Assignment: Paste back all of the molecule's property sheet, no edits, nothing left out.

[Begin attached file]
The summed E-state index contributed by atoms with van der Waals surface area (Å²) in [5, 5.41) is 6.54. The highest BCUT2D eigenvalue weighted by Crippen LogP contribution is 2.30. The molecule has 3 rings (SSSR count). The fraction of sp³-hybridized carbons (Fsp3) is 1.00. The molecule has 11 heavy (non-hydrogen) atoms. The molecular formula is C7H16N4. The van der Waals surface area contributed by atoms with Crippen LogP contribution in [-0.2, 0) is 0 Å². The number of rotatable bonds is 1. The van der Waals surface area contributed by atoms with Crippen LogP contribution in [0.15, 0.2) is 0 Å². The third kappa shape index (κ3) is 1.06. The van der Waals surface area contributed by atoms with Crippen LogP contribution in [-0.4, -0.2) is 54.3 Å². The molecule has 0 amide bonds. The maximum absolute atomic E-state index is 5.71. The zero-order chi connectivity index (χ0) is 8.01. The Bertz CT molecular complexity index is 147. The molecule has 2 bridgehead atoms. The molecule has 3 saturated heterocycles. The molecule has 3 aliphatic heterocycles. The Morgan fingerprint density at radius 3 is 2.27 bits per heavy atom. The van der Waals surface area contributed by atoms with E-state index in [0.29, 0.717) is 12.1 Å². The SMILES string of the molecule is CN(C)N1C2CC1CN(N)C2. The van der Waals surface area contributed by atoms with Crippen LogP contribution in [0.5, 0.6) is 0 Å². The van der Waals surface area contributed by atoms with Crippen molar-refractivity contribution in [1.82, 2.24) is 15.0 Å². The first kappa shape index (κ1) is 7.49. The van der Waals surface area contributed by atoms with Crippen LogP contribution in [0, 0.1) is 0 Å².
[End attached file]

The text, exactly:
The summed E-state index contributed by atoms with van der Waals surface area (Å²) in [5, 5.41) is 6.54. The highest BCUT2D eigenvalue weighted by Crippen LogP contribution is 2.30. The molecule has 3 rings (SSSR count). The fraction of sp³-hybridized carbons (Fsp3) is 1.00. The molecule has 11 heavy (non-hydrogen) atoms. The molecular formula is C7H16N4. The van der Waals surface area contributed by atoms with Crippen LogP contribution in [-0.2, 0) is 0 Å². The number of rotatable bonds is 1. The van der Waals surface area contributed by atoms with Crippen LogP contribution in [0.15, 0.2) is 0 Å². The third kappa shape index (κ3) is 1.06. The van der Waals surface area contributed by atoms with Crippen LogP contribution in [-0.4, -0.2) is 54.3 Å². The molecule has 0 amide bonds. The maximum absolute atomic E-state index is 5.71. The zero-order chi connectivity index (χ0) is 8.01. The Bertz CT molecular complexity index is 147. The molecule has 2 bridgehead atoms. The molecule has 3 saturated heterocycles. The molecule has 3 aliphatic heterocycles. The Morgan fingerprint density at radius 3 is 2.27 bits per heavy atom. The van der Waals surface area contributed by atoms with E-state index in [0.29, 0.717) is 12.1 Å². The SMILES string of the molecule is CN(C)N1C2CC1CN(N)C2. The van der Waals surface area contributed by atoms with Crippen LogP contribution in [0.5, 0.6) is 0 Å². The van der Waals surface area contributed by atoms with Crippen molar-refractivity contribution in [1.82, 2.24) is 15.0 Å². The first kappa shape index (κ1) is 7.49. The van der Waals surface area contributed by atoms with Crippen LogP contribution in [0, 0.1) is 0 Å².